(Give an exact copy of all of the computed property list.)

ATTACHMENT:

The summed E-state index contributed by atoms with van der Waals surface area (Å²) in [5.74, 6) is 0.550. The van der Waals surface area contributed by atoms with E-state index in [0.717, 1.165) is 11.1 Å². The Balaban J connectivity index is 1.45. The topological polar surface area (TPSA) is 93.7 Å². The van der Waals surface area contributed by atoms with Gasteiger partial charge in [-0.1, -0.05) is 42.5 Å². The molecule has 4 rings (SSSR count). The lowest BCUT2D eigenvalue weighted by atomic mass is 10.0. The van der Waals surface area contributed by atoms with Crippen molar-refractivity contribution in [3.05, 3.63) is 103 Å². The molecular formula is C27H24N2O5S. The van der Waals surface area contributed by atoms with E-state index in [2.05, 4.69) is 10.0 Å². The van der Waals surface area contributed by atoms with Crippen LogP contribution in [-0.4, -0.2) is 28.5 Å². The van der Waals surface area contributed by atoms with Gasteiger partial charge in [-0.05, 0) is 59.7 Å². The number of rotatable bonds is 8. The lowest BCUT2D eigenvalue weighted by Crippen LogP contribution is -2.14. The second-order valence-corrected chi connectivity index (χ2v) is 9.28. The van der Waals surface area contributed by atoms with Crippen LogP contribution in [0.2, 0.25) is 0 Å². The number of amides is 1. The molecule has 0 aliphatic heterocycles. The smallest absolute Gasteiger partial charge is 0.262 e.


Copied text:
The summed E-state index contributed by atoms with van der Waals surface area (Å²) in [5.74, 6) is 0.550. The van der Waals surface area contributed by atoms with E-state index in [0.717, 1.165) is 11.1 Å². The Balaban J connectivity index is 1.45. The topological polar surface area (TPSA) is 93.7 Å². The van der Waals surface area contributed by atoms with Gasteiger partial charge in [-0.1, -0.05) is 42.5 Å². The molecule has 4 rings (SSSR count). The lowest BCUT2D eigenvalue weighted by atomic mass is 10.0. The van der Waals surface area contributed by atoms with Crippen molar-refractivity contribution in [3.05, 3.63) is 103 Å². The molecular formula is C27H24N2O5S. The van der Waals surface area contributed by atoms with E-state index in [2.05, 4.69) is 10.0 Å². The van der Waals surface area contributed by atoms with Crippen LogP contribution in [-0.4, -0.2) is 28.5 Å². The van der Waals surface area contributed by atoms with Gasteiger partial charge in [-0.05, 0) is 59.7 Å². The number of rotatable bonds is 8. The lowest BCUT2D eigenvalue weighted by Crippen LogP contribution is -2.14. The second-order valence-corrected chi connectivity index (χ2v) is 9.28. The van der Waals surface area contributed by atoms with Crippen LogP contribution in [0.2, 0.25) is 0 Å². The number of amides is 1. The molecule has 0 aliphatic heterocycles. The smallest absolute Gasteiger partial charge is 0.262 e.